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February 11th Youth Day Celebrations in Cameroon originated from West Cameroon. This is how it all began:

John Ngu Foncha 

Did you know that “Youth Day” was an initiative of the West Cameroon government, introduced initially to replace its ‘national day’ which prior to reunification was celebrated every 26 October?

In 1962, less than a year after gaining its independence by joining French Cameroon, John Ngu Foncha, West Cameroon’s Prime Minister at the time, recommended that it was befitting to dedicate West Cameroon’s national day to its youth on whom the future state depended. Since the National Day had become obsolete after Reunification.

It is not clear if this recommendation was debated in the assembly but it was enforced that same year. On 26 October 1962, the first “Youth and Sport” day was organised in West Cameroon. At its inception, West Cameroonian politicians, traditional leaders, civil servants and the public, attributed enormous importance to the youth day.

So the Ministry of Education in Southern Cameroon’s sent a letter to all parties concerned, Nation wide, detailing the activities of the Youth Day: The Youth Day was to run from 8:30a.m. to 6p.m. Activities consisted of hoisting the flag, reading of the Prime Minister’s speech, a march past by school children, athletic competitions, folklore dances etc. The day was crowned by the award of prizes to deserving schools and pupils.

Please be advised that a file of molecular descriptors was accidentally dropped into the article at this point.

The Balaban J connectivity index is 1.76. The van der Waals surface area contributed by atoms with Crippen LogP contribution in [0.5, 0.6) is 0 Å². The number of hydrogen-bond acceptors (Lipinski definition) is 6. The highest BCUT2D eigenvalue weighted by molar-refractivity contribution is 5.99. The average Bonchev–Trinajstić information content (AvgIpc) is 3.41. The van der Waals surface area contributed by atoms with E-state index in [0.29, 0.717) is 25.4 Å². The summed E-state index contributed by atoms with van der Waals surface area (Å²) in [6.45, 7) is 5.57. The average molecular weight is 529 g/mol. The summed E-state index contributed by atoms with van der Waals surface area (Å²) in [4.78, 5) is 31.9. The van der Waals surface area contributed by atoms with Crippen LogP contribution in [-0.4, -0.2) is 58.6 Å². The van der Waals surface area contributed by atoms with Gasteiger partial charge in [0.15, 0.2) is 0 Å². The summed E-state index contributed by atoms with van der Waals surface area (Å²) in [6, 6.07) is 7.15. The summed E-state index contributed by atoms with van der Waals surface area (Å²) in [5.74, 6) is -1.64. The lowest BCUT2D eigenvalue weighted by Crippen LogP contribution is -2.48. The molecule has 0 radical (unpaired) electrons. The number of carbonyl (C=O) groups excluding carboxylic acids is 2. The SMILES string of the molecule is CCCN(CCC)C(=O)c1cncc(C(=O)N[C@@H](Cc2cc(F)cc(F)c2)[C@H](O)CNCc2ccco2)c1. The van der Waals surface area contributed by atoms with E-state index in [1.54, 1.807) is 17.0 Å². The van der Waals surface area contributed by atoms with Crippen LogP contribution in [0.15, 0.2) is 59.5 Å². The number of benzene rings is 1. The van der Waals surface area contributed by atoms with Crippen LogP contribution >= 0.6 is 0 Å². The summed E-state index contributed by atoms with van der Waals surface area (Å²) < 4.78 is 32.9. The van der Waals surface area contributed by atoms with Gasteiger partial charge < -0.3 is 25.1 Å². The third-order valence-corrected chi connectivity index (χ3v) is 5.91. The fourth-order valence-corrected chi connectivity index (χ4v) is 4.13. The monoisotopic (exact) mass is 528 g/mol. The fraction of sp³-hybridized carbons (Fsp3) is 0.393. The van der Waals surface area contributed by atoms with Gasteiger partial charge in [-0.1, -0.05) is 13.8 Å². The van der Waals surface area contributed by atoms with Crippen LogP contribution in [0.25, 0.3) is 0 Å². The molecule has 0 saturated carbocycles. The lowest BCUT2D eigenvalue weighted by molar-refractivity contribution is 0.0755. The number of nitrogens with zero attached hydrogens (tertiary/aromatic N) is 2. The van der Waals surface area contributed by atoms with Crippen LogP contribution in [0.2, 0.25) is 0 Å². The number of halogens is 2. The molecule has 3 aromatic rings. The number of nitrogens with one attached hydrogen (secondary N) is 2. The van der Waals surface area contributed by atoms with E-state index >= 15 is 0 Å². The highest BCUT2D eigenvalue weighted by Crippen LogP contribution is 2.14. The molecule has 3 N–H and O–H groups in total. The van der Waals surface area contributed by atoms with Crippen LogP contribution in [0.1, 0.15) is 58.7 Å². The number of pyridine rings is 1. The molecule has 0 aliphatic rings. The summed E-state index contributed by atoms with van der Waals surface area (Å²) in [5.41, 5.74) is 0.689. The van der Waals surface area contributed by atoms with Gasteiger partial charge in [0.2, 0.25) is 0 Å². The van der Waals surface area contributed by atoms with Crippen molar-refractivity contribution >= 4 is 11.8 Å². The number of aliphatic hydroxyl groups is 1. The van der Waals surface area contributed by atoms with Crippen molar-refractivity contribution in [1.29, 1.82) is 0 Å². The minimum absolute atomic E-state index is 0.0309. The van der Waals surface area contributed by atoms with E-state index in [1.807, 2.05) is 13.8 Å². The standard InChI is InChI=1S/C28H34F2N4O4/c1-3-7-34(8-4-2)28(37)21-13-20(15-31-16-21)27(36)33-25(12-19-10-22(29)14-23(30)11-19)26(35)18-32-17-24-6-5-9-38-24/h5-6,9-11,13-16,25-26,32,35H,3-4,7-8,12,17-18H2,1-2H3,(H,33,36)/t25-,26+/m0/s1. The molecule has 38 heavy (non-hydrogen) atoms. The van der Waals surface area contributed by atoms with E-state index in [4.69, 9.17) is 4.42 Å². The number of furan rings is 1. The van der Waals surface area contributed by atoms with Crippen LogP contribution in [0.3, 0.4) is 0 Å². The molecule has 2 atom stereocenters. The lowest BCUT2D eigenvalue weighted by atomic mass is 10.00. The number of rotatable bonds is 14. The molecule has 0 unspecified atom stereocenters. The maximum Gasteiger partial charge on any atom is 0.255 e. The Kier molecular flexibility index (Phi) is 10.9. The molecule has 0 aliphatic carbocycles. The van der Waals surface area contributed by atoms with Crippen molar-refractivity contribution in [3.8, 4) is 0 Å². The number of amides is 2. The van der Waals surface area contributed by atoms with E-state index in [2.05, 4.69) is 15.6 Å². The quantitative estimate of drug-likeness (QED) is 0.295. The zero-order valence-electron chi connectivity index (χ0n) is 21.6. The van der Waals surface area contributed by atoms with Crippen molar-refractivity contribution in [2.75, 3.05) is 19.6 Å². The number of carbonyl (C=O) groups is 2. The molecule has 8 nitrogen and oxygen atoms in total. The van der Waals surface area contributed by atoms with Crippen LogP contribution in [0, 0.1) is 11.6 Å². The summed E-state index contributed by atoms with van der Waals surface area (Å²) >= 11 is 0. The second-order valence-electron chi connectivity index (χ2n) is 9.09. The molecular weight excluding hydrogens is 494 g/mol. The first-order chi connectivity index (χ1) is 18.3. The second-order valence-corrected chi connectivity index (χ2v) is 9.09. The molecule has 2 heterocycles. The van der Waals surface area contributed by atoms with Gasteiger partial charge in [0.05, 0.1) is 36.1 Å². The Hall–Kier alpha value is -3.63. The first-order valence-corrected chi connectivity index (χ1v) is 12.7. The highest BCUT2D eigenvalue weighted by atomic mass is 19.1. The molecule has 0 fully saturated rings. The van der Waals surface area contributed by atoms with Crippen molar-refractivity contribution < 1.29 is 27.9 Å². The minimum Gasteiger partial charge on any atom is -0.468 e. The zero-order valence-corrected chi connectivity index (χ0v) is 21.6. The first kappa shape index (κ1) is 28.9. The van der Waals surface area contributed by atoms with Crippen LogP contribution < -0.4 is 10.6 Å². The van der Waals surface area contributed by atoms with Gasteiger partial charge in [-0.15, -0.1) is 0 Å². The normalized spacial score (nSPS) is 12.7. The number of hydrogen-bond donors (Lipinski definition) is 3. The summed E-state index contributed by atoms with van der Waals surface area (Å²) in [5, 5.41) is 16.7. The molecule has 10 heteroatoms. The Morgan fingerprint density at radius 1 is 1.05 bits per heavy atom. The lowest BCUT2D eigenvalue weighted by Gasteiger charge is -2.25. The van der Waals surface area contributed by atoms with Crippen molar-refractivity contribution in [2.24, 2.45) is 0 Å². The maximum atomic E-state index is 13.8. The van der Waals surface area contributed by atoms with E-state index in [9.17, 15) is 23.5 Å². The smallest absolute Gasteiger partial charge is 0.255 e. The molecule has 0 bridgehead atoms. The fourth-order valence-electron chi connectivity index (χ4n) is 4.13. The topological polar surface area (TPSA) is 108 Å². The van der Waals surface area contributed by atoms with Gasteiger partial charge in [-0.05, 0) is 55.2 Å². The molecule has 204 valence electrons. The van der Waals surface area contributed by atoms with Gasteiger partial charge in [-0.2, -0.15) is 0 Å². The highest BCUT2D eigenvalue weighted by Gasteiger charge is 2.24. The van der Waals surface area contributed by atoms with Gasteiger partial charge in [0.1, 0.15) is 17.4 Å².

The department of Education and Social Welfare which was charged with organising youth day events in collaboration with civil authorities in various divisions reaffirmed ‘the intention of West Cameroon Government to make the Youth Day celebrations of this year [1964] unique, in commemoration of the Plebiscite Day which brought Independence to this state’ and called on all forces ‘to give the occasion the dignity and popularity it deserves.’

So for the first Youth Day as 11th February, in 1964, the West Cameroon government invited over 200 dignitaries from East (French) Cameroon including the Federal President, Ahmadou Ahidjo, the mayors of Douala, Nkongsamba, Kribi, Yaounde, traditional rulers such as King Manga Bell of Douala and the Sultan of Foumban to Buea and Bamenda. It was a huge success.

By 1966, the Cameroon federal government, which later became the Republic of Cameroon, under Ahidjo, adopted the West Cameroonian event and raised it to a national public holiday, as a symbol of consolidation of National Unity.

From then till today, 11th February is celebrated as Youth Day in Cameroon.


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